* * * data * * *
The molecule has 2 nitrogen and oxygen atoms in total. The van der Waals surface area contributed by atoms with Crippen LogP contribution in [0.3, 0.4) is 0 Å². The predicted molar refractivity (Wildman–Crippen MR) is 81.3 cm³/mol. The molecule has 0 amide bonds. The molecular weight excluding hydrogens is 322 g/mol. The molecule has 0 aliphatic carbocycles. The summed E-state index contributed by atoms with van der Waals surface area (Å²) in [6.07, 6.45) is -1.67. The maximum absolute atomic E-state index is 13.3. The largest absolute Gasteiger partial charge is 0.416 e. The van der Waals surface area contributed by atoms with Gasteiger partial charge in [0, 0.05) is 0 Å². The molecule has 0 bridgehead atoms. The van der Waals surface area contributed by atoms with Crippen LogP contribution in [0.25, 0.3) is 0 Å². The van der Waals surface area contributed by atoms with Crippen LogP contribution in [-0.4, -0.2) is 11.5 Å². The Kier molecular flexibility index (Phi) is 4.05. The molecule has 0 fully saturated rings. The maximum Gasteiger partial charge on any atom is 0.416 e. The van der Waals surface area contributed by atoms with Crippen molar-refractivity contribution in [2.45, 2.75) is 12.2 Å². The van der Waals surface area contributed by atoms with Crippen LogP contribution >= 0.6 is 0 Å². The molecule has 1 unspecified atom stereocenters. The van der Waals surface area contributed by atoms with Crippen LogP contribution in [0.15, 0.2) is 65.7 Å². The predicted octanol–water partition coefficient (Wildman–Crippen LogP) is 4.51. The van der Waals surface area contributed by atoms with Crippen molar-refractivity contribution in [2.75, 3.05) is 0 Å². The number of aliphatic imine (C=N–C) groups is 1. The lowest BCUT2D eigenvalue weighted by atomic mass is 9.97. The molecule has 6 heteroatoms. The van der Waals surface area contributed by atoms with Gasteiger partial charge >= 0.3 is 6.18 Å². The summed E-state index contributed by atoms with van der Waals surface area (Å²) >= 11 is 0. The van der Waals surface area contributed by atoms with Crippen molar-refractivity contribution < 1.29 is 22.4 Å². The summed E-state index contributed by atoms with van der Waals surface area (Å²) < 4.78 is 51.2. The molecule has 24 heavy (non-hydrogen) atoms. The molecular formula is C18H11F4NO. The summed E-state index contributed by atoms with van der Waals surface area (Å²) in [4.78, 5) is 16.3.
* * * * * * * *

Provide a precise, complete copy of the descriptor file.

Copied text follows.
The molecule has 2 nitrogen and oxygen atoms in total. The van der Waals surface area contributed by atoms with Crippen LogP contribution in [0.3, 0.4) is 0 Å². The predicted molar refractivity (Wildman–Crippen MR) is 81.3 cm³/mol. The molecule has 0 amide bonds. The molecular weight excluding hydrogens is 322 g/mol. The molecule has 0 aliphatic carbocycles. The summed E-state index contributed by atoms with van der Waals surface area (Å²) in [6.07, 6.45) is -1.67. The maximum absolute atomic E-state index is 13.3. The largest absolute Gasteiger partial charge is 0.416 e. The van der Waals surface area contributed by atoms with Gasteiger partial charge in [0, 0.05) is 0 Å². The molecule has 0 bridgehead atoms. The van der Waals surface area contributed by atoms with Crippen LogP contribution in [0.25, 0.3) is 0 Å². The van der Waals surface area contributed by atoms with Crippen LogP contribution in [-0.4, -0.2) is 11.5 Å². The Kier molecular flexibility index (Phi) is 4.05. The molecule has 0 fully saturated rings. The maximum Gasteiger partial charge on any atom is 0.416 e. The van der Waals surface area contributed by atoms with Crippen molar-refractivity contribution in [2.45, 2.75) is 12.2 Å². The van der Waals surface area contributed by atoms with Crippen LogP contribution >= 0.6 is 0 Å². The molecule has 1 unspecified atom stereocenters. The van der Waals surface area contributed by atoms with Crippen LogP contribution in [0.15, 0.2) is 65.7 Å². The predicted octanol–water partition coefficient (Wildman–Crippen LogP) is 4.51. The van der Waals surface area contributed by atoms with Crippen molar-refractivity contribution in [2.75, 3.05) is 0 Å². The number of aliphatic imine (C=N–C) groups is 1. The lowest BCUT2D eigenvalue weighted by atomic mass is 9.97. The molecule has 6 heteroatoms. The van der Waals surface area contributed by atoms with Gasteiger partial charge >= 0.3 is 6.18 Å². The summed E-state index contributed by atoms with van der Waals surface area (Å²) >= 11 is 0. The van der Waals surface area contributed by atoms with Crippen molar-refractivity contribution < 1.29 is 22.4 Å². The summed E-state index contributed by atoms with van der Waals surface area (Å²) < 4.78 is 51.2. The molecule has 24 heavy (non-hydrogen) atoms. The molecular formula is C18H11F4NO. The summed E-state index contributed by atoms with van der Waals surface area (Å²) in [4.78, 5) is 16.3.